Across the Merrimack Valley, drivers are swerving to dodge potholes — or risk damaging their cars.
The unusually high number of potholes for this time of year has local leaders pushing their public works crews to make repairs. Communities are even hiring private companies to help.
Haverhill officials said they’ve been attacking the problem with cold patching material, but in addition they hired a local contractor who is bringing in hot asphalt for a longer-lasting repair.
Officials in Haverhill and other communities agreed this has been an exceptionally bad winter for potholes, with up-and-down temperatures causing pavement to expand and contract, and eventually deteriorate.
Methuen DPW Director Raymond DiFiore said he can’t recall a winter like this in 30 years.
“Throughout the winter, we’ve been going to Dracut to Brox (Industries) to pick up hot asphalt,” DiFiore said. “We’ve used very little cold patch, which doesn’t work very well.”
Officials in Haverhill said the only absolute solution is repaving roads. But they said the most practical way to combat the unusually large number of potholes is to apply a temporary cold patch, or better yet a hot asphalt patch that lasts even longer.
Mayor James Fiorentini said he plans to ask the City Council for $10,000 next week to combat the problem.
“We’re inundated with calls about potholes, and rightly so,” Fiorentini said. “I spoke to (DPW Director) Mike Stankovich and he said this is the worst winter for potholes that he can remember.”
Fiorentini said he asked the Highway Department to put additional resources into patching ruts that seem to be everywhere.
Two work crews were out filling potholes yesterday in Haverhill with cold patch material, while the mayor also authorized hiring a local contractor who has a “hot box” that can hold four tons of hot asphalt, which lasts longer than cold patch.
Mike Mazzotta of Mazzotta Construction in Haverhill towed his hot box to Corliss Hill Road yesterday and worked with members of the Highway Department to fill potholes which recently appeared and have plagued drivers.
Mazzotta said he picked up a load of hot asphalt in the morning from the Brox Industries and was able to maintain a temperature of 250 degrees using the steel container’s propane gas heating system. He said the box can hold four tons of asphalt, which is enough for about a day’s worth of pothole patching.
“It’s a huge gas grill,” Mazzotta said.
After chipping ice out of potholes on Corliss Hill Road, Highway Department worker Barry Wilson slipped a pair of sheet metal sandals over his boots to tamp down the asphalt that was dumped into the ruts. He then followed up with a heavy hand-held tamper. The crew planned to continue their pothole patching on Whittier Road and Hilldale Avenue.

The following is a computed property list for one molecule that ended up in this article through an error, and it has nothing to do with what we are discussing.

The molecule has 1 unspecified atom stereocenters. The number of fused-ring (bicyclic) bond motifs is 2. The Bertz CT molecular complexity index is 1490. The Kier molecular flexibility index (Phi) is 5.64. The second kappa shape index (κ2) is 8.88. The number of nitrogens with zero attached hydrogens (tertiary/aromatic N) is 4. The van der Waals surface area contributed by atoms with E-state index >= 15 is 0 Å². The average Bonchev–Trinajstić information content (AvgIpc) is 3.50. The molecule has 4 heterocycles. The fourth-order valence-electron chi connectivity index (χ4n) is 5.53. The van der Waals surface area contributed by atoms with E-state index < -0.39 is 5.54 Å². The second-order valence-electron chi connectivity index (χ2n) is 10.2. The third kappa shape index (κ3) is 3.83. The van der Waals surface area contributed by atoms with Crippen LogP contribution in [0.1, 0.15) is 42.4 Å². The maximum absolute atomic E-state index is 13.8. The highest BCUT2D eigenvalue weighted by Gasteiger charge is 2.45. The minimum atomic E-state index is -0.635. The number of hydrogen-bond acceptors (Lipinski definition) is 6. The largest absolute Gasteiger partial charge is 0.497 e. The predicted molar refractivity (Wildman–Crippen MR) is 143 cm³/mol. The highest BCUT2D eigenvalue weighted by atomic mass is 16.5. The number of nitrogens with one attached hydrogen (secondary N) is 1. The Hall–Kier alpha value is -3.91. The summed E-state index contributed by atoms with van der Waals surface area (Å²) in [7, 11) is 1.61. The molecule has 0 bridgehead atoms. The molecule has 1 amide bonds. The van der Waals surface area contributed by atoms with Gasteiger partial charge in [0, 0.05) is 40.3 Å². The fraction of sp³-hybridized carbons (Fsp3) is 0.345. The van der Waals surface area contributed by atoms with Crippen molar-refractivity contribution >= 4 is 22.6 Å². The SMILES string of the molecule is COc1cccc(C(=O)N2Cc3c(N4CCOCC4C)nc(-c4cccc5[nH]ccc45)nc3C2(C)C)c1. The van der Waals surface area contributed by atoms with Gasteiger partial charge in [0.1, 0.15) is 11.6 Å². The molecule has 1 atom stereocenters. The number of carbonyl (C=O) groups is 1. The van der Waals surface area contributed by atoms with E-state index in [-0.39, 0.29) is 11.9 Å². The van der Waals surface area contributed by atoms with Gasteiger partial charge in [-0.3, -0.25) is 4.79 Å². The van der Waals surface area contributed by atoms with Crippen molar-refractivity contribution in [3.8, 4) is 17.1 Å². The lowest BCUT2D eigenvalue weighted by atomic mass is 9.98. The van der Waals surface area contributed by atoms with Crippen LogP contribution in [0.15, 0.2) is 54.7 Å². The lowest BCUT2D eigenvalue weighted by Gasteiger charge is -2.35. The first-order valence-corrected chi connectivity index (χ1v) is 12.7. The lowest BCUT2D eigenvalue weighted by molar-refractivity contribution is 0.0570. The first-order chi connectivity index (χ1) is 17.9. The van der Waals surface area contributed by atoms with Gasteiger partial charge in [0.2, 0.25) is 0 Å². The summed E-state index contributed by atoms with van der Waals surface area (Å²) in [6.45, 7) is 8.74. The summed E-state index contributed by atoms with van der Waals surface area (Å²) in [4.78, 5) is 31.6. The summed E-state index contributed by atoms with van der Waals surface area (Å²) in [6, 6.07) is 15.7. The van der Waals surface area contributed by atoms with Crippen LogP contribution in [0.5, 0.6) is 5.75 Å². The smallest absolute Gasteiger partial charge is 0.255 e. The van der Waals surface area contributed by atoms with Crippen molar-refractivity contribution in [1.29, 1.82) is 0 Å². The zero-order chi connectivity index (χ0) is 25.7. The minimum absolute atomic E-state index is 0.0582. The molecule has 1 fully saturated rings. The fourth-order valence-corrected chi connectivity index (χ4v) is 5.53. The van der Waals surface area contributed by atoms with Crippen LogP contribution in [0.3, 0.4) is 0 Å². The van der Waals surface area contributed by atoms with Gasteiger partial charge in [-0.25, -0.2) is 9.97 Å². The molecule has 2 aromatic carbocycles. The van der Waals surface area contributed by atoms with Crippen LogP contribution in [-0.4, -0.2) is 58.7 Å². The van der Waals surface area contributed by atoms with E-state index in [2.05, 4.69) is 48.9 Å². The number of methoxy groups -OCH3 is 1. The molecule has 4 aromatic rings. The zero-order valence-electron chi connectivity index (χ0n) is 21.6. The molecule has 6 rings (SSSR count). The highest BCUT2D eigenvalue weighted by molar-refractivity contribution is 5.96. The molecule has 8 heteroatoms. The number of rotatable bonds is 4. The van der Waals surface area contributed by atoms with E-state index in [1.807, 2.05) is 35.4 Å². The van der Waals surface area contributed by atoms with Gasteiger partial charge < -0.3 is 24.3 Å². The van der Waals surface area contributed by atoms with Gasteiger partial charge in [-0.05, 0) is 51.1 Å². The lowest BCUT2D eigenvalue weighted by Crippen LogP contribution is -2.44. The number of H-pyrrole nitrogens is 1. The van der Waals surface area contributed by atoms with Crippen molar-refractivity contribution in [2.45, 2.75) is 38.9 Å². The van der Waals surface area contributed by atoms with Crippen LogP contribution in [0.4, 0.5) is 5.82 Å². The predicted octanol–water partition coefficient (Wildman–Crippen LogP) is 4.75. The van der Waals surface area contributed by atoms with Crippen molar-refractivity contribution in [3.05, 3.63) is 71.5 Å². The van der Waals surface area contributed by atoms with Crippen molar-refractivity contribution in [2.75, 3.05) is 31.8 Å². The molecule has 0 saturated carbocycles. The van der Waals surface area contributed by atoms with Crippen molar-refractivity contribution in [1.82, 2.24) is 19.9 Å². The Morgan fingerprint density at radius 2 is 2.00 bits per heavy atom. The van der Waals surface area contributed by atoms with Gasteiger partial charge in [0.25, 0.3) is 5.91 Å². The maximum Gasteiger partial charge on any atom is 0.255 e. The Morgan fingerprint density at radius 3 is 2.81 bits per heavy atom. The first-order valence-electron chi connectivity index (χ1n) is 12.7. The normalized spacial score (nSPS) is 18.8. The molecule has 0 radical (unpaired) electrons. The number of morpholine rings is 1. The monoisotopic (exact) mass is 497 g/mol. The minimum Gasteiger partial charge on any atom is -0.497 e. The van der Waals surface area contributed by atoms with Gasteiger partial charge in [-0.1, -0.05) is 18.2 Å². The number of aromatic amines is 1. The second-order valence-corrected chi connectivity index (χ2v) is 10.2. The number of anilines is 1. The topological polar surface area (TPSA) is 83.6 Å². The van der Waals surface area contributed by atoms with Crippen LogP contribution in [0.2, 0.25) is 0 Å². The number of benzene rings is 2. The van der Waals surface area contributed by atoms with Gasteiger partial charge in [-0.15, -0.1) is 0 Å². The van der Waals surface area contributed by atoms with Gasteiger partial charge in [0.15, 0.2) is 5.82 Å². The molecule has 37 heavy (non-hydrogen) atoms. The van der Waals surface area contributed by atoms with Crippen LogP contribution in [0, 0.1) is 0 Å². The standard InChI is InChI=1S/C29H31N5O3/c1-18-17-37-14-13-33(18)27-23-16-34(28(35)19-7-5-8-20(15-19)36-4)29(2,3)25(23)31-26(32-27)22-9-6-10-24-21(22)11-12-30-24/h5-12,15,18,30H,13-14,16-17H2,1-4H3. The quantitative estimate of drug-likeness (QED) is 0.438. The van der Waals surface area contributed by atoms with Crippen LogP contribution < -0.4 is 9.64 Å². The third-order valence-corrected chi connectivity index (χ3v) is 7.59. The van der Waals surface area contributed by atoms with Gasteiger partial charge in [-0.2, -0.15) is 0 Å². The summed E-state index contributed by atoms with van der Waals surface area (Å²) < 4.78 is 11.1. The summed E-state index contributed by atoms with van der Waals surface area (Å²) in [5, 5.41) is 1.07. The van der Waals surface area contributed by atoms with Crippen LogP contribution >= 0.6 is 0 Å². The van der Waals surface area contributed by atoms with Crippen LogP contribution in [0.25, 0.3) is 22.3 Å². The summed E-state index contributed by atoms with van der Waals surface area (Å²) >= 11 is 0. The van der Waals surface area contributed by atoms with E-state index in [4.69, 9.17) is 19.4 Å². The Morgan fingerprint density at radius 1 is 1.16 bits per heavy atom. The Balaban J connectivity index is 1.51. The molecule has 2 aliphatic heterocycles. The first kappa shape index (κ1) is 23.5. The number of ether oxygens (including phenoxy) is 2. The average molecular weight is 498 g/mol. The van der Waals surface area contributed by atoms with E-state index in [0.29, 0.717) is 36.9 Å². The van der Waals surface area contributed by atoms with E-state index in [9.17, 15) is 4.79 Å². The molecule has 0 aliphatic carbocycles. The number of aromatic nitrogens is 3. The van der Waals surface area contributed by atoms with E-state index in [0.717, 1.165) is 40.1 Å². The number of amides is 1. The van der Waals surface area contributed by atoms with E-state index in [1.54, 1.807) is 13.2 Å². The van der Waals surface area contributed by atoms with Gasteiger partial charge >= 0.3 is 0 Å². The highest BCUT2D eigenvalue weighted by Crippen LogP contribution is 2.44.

“Corliss Hill Road has traditionally been very bad, with water running down that hill,” Fiorentini said.
The city plans to hold another pothole contest for prizes this spring. This will be the third year. The contest provides an incentive to residents to report potholes, which the city promises to fill within 48 hours of them being reported.
“Last year’s pothole contest was very successful,” Fiorentini said.
The mayor said the city is always on the lookout for a more effective pothole patching material.
“It puzzles me that someone has not come up with something that works in the winter,” he said.
Lawrence is dealing with a flood of complaints about potholes across the city. Mayor Daniel Rivera said the condition of the roads is a major concern. He has been urging residents to report potholes to the city’s Department of Public Works.
“We know that spring not only brings rain, but potholes as well,” Rivera said. “More than anything, we need residents to report what they see.”
DiFiore had three crews out patching potholes on Monday. He said they first removed ice and water from the holes, then used hot asphalt that workers hauled in from Brox Industries. On days when Brox is closed, the city buys material from Benivento Asphalt Co. in Wilmington. DiFiore said his department used about 20 tons of hot asphalt on Monday alone.
“If we get a call at 2:30 in the morning from police, we’ll use cold patch as a temporary fix, then later that morning we’ll send out a crew with hot asphalt,” DiFiore said. “With the sudden change in temperature, I think everyone will agree that we experienced the worst of it.”
DiFiore said Methuen has a pothole repair budget, but usually draws on it in the spring. This year was different, he said.
“We felt that if we didn’t take a stand and take care of the problem now, we’d have a worse scenario at the end of winter,” he said.